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Tax on Net Investment Income: Capital Gains and Losses

In figuring the tax on net investment income, a private foundation must include any capital gains and losses from the sale or other disposition of property held for investment purposes or for the production of income.  This includes capital gain dividends re­ceived from a regulated investment company.  If the foundation sells or otherwise disposes of property used in the production of income that is subject to the unrelated business income tax, any gain or loss from the sale of that property must be included in net investment income, but only to the extent that it is not included in figuring the tax on unrelated business income.  Property is treated as held for investment purposes even though the property is disposed of by the foun­dation immediately upon its receipt, if it is the kind of property that generally produces interest, dividends, rents, royalties, or capital gains through appreciation.

Property used for exempt purposes.  Any gain or loss from the sale or other disposition of property used for the exempt purposes of the foundation is not included in figuring the tax on net investment income.  If the foundation uses property for its exempt purposes, but also inci­dentally receives income from the property that is subject to the net investment income tax, any gain or loss from the sale or other disposition of the property would not be subject to the tax.  For example, if a tax-exempt private foundation maintains historic buildings that are open for public inspection, but it requires a number of employees to live in these buildings and charges rent, the rent is subject to the tax on net invest­ment income, but any gain or loss resulting from the sale of these buildings is not subject to the tax.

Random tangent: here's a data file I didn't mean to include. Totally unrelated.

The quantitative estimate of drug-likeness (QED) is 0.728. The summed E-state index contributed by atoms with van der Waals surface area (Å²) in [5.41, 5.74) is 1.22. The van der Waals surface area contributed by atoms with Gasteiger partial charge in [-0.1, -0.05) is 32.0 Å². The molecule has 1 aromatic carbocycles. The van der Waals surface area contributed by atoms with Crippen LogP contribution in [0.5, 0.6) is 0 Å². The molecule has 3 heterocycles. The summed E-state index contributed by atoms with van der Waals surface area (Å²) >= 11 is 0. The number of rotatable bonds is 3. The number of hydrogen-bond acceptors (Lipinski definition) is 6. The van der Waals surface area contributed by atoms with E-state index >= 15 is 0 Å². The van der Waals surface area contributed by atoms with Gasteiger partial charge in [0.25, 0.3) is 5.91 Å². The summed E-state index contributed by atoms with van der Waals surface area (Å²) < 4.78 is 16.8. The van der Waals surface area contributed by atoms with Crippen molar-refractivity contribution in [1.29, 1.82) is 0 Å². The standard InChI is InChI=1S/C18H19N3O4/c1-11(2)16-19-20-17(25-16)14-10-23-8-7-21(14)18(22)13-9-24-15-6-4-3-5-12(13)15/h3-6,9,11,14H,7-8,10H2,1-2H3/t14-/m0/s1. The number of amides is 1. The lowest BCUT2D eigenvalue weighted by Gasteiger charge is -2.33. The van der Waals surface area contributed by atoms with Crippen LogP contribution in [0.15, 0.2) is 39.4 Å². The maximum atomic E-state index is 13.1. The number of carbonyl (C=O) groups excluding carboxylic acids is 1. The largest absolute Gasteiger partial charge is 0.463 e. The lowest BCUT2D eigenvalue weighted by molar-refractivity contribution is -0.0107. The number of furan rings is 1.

However, if a private foundation uses prop­erty both for exempt purposes and (other than incidentally) for investment purposes, (for exam­ple, a building in which the foundation’s charita­ble and investment activities are carried on) that part of the gain or loss from the sale or other disposition of the property that is allocable to the investment use of the property must be taken into account in figuring the tax on net investment income.

Losses.  Capital losses from the sale or other disposition of investment property may be sub­tracted from capital gains incurred in the sale or disposition of other investment property during the same tax year, but only to the extent of the gains.  If the capital losses are greater than the capital gains, the excess may not be subtracted from gross investment income, nor may the losses be carried back or forward to other tax years regardless of whether the foundation is a corporation or a trust.

Basis.  The basis for determining gain from the sale or other disposition of property is the greater of:

  1. The fair market value of the property on December 31,1969, plus or minus all adjustments after 1969 and before the date of disposition if the property was held by the private foundation on that date and continuously thereafter until disposition, or
  2. The basis of the property on the date of disposition under normal basis rules (actual basis).

For purposes of determining gain on prop­erty acquired by gift after December 31, 1969, the basis of the property is its basis in the hands of the donor at the time of the gift.

Normal basis rules are used in determining a loss on disposition.  For purposes of determining a loss, the basis of property acquired by gift is the lesser of the donor’s basis at the time of the gift or the fair market value at the time of the gift.  The rules that generally apply to dispositions of property are used to calculate gain or loss.

Securities listed on recognized stock ex­change.  The fair market value for figuring ba­sis for determining gain on the sale or exchange of stocks and bonds traded on a stock ex­change, in an over-the-counter market, or other­wise, is the mean between the highest and lowest quoted selling prices on the valuation date.


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Page Last Reviewed or Updated: 29-Apr-2014